• Slope: The steep slopes of Himalayan Mountains are one of the major reasons of frequent landslides than any other mountain ranges in India.
  • Structure: large portion of Himalayas is made up of sedimentary Rock which is more fragile.
  • Anthropogenic Causes:
  • Jhum Cultivation: popularly known as slash & burn type of cultivation practiced particularly in the Himalayan region.
  • Deforestation & Grazing: Himalayan region is centre of huge diversity when it comes to trees & this diversity has led to indiscriminate chopping of trees. The trees help in holding the soil together, curbing the erosion and landslides to maximum extent. Increased grazing has led to wiping out of many grassland areas causing soil erosion and easy prey for landslides.
  • Illegal mining & Industrial activities: The rampant commercial activities have huge impact on the sensitive zones of Himalayas. The constant blasting of rocks, increased vibrations due to drilling, boring etc. lead to loosening of rocks and soil particles in turn causing landslides when there is enough fluidity.
  • Infrastructure projects: Himalayas being source of many rivers has led to construction of multipurpose dam projects like Tehri. This has affected the already fragile Himalayas. There has been increase in number of developmental projects of highways, tunnels through hills which cause stress and sheer in the surrounding regions. Example: Chenani-Nashri tunnel project.
  • Unsustained Urbanization and Tourism: Increasing migration to cities has led to urban sprawl clearing the forest areas. Increased vehicular traffic, clearing of forest land to build infrastructure like roads, hotels etc. have affected the geography of the region.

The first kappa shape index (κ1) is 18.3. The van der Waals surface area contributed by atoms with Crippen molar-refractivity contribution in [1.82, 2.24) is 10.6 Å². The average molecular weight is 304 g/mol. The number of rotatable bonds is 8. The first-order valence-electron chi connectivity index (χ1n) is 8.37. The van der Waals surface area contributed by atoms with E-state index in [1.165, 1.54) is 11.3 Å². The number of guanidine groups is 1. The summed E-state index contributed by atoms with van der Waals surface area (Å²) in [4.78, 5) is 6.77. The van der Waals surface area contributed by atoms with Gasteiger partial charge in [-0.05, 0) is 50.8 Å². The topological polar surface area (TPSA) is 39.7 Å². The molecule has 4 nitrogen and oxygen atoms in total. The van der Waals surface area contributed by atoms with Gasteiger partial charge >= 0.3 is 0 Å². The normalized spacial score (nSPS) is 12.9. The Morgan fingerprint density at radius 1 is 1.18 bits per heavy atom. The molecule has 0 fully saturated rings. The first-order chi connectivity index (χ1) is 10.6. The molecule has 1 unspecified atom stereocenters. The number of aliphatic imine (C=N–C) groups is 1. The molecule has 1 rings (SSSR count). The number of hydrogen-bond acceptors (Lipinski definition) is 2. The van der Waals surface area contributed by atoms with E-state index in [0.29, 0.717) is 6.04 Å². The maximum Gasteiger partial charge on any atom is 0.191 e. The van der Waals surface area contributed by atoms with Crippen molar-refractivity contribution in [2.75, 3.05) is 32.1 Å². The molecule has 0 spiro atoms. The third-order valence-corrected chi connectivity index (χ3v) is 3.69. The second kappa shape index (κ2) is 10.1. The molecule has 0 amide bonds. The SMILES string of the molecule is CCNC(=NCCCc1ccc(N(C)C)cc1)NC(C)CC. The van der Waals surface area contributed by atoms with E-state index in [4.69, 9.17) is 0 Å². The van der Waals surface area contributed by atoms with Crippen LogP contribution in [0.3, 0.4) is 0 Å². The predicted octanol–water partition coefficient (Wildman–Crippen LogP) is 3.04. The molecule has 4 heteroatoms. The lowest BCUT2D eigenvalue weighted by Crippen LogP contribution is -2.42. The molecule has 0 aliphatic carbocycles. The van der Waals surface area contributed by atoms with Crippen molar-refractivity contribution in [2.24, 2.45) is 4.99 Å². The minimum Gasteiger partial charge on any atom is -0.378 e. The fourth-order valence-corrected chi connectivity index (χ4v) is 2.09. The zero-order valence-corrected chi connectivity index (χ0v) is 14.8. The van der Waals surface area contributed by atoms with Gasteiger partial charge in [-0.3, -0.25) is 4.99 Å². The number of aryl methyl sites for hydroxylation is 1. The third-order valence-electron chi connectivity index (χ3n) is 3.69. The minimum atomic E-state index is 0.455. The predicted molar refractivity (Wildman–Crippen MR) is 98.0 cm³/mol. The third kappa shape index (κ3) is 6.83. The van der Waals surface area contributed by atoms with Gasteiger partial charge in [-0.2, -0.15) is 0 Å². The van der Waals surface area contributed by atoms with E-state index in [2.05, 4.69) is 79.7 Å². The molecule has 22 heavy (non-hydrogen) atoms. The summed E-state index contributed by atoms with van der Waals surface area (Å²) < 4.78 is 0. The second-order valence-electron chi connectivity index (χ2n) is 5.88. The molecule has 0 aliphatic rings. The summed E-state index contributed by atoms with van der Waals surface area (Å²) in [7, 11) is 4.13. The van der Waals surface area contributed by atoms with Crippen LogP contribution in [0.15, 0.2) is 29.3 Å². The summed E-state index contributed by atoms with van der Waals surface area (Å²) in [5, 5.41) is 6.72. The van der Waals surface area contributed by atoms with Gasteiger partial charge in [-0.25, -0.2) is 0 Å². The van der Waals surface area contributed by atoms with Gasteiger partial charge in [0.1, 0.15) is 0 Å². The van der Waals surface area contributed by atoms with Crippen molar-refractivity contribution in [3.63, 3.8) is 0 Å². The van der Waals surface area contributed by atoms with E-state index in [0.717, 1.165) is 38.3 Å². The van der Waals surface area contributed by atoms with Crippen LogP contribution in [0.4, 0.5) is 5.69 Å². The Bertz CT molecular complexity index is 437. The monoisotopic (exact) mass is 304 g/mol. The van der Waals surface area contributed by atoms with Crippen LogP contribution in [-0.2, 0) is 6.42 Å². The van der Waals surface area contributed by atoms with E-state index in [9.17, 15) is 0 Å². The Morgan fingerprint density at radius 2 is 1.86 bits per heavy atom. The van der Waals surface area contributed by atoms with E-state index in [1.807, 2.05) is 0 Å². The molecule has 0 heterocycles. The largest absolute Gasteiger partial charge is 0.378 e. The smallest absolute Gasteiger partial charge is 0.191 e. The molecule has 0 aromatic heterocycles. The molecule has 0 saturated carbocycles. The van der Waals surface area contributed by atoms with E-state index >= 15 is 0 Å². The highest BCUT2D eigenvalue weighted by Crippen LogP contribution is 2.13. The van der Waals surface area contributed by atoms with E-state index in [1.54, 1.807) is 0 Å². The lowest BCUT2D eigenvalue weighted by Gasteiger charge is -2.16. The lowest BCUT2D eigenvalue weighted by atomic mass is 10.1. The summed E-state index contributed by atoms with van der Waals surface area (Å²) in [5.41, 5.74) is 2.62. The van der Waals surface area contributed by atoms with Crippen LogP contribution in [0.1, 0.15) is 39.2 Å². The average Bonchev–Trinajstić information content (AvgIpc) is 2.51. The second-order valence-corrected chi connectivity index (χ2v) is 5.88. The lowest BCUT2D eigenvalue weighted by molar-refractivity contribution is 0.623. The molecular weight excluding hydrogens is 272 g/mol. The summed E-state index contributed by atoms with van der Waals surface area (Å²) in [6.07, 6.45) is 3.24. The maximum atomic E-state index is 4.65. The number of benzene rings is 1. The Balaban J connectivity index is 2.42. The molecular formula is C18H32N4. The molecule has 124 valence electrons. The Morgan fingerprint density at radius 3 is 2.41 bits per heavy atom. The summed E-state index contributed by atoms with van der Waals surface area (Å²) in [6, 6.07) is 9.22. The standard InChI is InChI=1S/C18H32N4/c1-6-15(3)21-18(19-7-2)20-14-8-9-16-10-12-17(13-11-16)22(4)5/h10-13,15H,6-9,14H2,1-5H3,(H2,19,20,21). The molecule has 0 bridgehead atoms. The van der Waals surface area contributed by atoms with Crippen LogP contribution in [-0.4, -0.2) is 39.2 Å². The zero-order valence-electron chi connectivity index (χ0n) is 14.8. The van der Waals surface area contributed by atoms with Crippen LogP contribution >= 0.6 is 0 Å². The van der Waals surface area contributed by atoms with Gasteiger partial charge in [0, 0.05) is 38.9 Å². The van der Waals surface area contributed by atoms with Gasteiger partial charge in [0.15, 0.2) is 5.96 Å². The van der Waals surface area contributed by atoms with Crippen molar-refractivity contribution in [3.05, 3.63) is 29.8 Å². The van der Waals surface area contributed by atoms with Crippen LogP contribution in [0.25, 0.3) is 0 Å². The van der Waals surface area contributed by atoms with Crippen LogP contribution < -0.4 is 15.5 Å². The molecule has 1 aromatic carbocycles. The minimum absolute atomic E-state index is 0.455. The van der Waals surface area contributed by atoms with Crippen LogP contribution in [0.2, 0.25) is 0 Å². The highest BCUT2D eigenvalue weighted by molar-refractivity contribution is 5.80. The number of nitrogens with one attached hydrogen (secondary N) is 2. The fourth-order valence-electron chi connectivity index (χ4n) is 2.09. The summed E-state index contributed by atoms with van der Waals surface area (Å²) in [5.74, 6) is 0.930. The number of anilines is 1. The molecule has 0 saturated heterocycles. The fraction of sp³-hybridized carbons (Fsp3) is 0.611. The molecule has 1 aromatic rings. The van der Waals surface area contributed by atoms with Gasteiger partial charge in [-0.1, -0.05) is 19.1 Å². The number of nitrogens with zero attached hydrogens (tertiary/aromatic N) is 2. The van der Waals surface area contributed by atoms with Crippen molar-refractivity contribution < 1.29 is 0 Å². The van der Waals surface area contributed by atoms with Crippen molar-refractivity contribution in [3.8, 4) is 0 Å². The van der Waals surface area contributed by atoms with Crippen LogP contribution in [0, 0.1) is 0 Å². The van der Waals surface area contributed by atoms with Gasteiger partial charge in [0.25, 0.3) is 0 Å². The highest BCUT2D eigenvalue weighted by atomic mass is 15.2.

• Climate change: Global warming has led to quicker melting of snow and more percolation of water within the underlying surface of hill.

The impacts of the landslides are:

  • Every year, landslides in the region kill dozens of people and cause widespread damage to several villages such that they have now become almost unfit for habitation.
  • They create blockades in the road network and river system, which in turn, cause floods.
  • The terraced farm fields have been destroyed that cannot be easily renovated or made productive again.
  • The road network remains closed for long periods causing indescribable hardship to the villagers who get their basic supplies and provisions from the neighbouring areas.
  • Water sources are disrupted and choked by debris from landslides.
  • The river sediment load is increased considerably, causing irregular courses and frequent breaching of the banks- resulting into unexpected floods.
  • The water channels are affected from the up hillside due to which the villagers are devoid of water for irrigation purposes. This adversely affects agriculture production in the region.

The measures to control landslides are

  • Structural measures:
    • Stopping Jhum cultivation.
    • Store Excess water in catchments areas to reduce the fury of flash floods, recharge the ground water and improve the environment. Dig runoff collection ponds in the catchments.
    • Grow fuel / fodder trees in all of the common lands.
    • Plantation in barren areas, especially on slopes, with grass cover is an important component of integrated watershed management programme.
    • Grazing should be restricted. The grasses of industrial importance should also be planted so that there is some economic return to the farmers as well.
    • Use the surface vegetative cover to protect the land from raindrop’s beating action, bind the soil particles and decrease the velocity of flowing water.
    • Construction of engineering structures like buttress beams, retaining walls, geogids, nailings, anchors to stabilise the slopes.
  • Non-structural measures:
    • Environmental Impact Assessment of the infrastructure projects before commencing the work.
    • Declaration of eco-sensitive zones where mining and other industrial activities are banned. Eco-tourism should be promoted.
    • Hazard mapping of the region to identify the most vulnerable zones and take measures to safeguard it.
    • Local Disaster Management force for quick relief and safety of the people affected by landslides.